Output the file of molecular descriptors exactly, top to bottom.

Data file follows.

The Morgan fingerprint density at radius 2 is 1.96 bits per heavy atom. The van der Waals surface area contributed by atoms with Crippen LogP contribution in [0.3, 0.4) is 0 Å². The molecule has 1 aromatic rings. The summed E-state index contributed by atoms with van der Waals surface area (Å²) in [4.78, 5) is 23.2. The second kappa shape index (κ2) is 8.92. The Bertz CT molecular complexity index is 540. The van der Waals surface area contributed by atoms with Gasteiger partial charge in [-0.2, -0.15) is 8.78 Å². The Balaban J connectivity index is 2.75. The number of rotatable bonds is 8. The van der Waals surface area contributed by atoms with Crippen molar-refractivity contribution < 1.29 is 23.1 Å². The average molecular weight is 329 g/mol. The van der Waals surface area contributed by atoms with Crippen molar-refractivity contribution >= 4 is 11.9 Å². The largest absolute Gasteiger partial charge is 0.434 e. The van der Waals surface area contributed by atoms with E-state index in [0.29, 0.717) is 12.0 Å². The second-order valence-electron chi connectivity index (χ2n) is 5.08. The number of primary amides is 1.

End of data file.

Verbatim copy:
The Morgan fingerprint density at radius 2 is 1.96 bits per heavy atom. The van der Waals surface area contributed by atoms with Crippen LogP contribution in [0.3, 0.4) is 0 Å². The molecule has 1 aromatic rings. The summed E-state index contributed by atoms with van der Waals surface area (Å²) in [4.78, 5) is 23.2. The second kappa shape index (κ2) is 8.92. The Bertz CT molecular complexity index is 540. The van der Waals surface area contributed by atoms with Gasteiger partial charge in [-0.2, -0.15) is 8.78 Å². The Balaban J connectivity index is 2.75. The number of rotatable bonds is 8. The van der Waals surface area contributed by atoms with Crippen molar-refractivity contribution < 1.29 is 23.1 Å². The average molecular weight is 329 g/mol. The van der Waals surface area contributed by atoms with Crippen molar-refractivity contribution >= 4 is 11.9 Å². The largest absolute Gasteiger partial charge is 0.434 e. The van der Waals surface area contributed by atoms with E-state index in [0.29, 0.717) is 12.0 Å². The second-order valence-electron chi connectivity index (χ2n) is 5.08. The number of primary amides is 1.